Military prevents troops from attending a Missouri Vacation bible school honor

Located in Carthage, Missouri is Bible Baptist Church, where parishioners are full of American pride. They celebrate patriotic holidays in grand style, having large gatherings and the congregation applauding military members and veterans during church services.

According to Fox News, the church decided to honor a variety of rescue squads during their vacation bible school. For one week, on separate days, they were going to showcase different types of “heroes”.

On Monday, paramedics came to visit the young children. The fire department visited on Tuesday. The Jasper County Sheriff’s Department brought in their K-9 unit the next day.

However, Thursday did not work out as planned. The church had invited the National Guard to attend on that day. They never showed up.

“We were going to thank them for protecting our religious liberty,” said Pastor Hogan. “It was more of a promotion for the military, to show the kids what they do.”

Fox News reported that the military was concerned about people getting offended by the presence of National Guard troops visiting a church.

“We were told it was against military policy for National Guard troops to participate in Vacation Bible School,” said the Pastor. “They said if the National Guard had assets on church property, it would look like it was sponsoring the Baptist religion.”

“They said they didn’t want to offend anybody. Well, it’s offended our whole church,” he said.

He contacted State Representative Mike Kelley, who then called the Adjunct General of the Missouri National Guard.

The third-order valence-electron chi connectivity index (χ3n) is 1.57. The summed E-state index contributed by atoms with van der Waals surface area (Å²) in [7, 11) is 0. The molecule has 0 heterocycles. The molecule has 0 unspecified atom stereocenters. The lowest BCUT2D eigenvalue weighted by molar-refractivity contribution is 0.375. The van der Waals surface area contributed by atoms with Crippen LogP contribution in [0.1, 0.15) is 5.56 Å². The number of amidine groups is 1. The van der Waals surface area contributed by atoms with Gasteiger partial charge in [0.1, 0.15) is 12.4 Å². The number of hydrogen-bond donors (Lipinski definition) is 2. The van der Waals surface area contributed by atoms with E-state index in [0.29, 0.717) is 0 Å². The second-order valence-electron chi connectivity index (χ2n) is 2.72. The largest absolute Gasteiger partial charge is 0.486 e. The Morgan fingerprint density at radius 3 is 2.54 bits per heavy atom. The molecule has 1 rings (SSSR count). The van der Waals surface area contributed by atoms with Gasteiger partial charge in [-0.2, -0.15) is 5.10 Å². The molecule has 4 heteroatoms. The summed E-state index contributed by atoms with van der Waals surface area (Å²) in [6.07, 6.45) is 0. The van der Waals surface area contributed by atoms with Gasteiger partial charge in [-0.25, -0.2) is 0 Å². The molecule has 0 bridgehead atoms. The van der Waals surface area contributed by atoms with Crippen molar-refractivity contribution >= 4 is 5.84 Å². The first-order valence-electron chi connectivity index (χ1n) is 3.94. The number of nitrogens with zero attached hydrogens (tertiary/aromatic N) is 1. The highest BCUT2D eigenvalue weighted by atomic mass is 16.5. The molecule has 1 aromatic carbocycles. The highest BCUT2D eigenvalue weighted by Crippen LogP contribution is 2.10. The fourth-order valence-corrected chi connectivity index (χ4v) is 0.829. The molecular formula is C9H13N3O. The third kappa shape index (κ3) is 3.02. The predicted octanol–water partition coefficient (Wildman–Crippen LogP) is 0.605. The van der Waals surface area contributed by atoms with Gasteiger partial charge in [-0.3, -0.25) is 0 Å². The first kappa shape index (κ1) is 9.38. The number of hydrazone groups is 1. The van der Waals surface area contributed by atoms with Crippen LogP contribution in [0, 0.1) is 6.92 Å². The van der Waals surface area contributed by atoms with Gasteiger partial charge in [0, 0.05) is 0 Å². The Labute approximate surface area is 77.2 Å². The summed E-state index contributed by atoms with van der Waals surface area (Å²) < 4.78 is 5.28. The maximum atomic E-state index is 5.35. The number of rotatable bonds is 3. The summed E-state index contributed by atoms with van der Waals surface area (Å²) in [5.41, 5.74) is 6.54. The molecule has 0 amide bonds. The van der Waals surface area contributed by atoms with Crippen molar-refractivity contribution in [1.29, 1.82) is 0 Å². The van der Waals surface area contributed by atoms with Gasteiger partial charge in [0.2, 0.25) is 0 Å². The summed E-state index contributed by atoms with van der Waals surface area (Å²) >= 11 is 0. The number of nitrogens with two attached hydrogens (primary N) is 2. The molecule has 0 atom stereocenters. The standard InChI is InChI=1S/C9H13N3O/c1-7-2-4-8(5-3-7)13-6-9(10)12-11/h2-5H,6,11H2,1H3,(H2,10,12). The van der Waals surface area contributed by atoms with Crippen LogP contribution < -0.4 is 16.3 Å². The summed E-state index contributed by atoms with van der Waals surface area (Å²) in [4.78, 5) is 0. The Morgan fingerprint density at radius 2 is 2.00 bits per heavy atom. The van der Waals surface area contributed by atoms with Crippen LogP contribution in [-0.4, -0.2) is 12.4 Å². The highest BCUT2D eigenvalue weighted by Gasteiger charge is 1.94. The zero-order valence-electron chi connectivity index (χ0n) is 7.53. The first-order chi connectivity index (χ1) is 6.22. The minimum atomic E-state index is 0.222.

“They told me that federal policy prohibits them from doing anything with any specific church,” Kelley said. “The guys on the state level did everything they could. I have great respect for our local Missouri National Guard. But we are dealing with an over-burdensome federal regulation.”

Army regulations state:

“Army participation must not selectively benefit (or appear to benefit) any person, group, or corporation (whether profit or nonprofit), religion, sect, religious or sectarian group, or quasi-religious or ideological movement.”

It also states that troops are to “avoid any activities that might involve or appear to involve the promotion, endorsement, or sponsorship of any religious or sectarian movement.”

Several Missouri National Guardsman expressed anonymously to Fox News how embarrassed they were by the incident.

“We had a lot of disappointed kiddos because of the National Guard being unwilling to allow a Humvee and a few soldiers to spend an hour at a Baptist Church,” said one Guardsman. “It makes me wonder what I’m actually fighting for.”

The Missouri National Guard did not respond to requests for comment.


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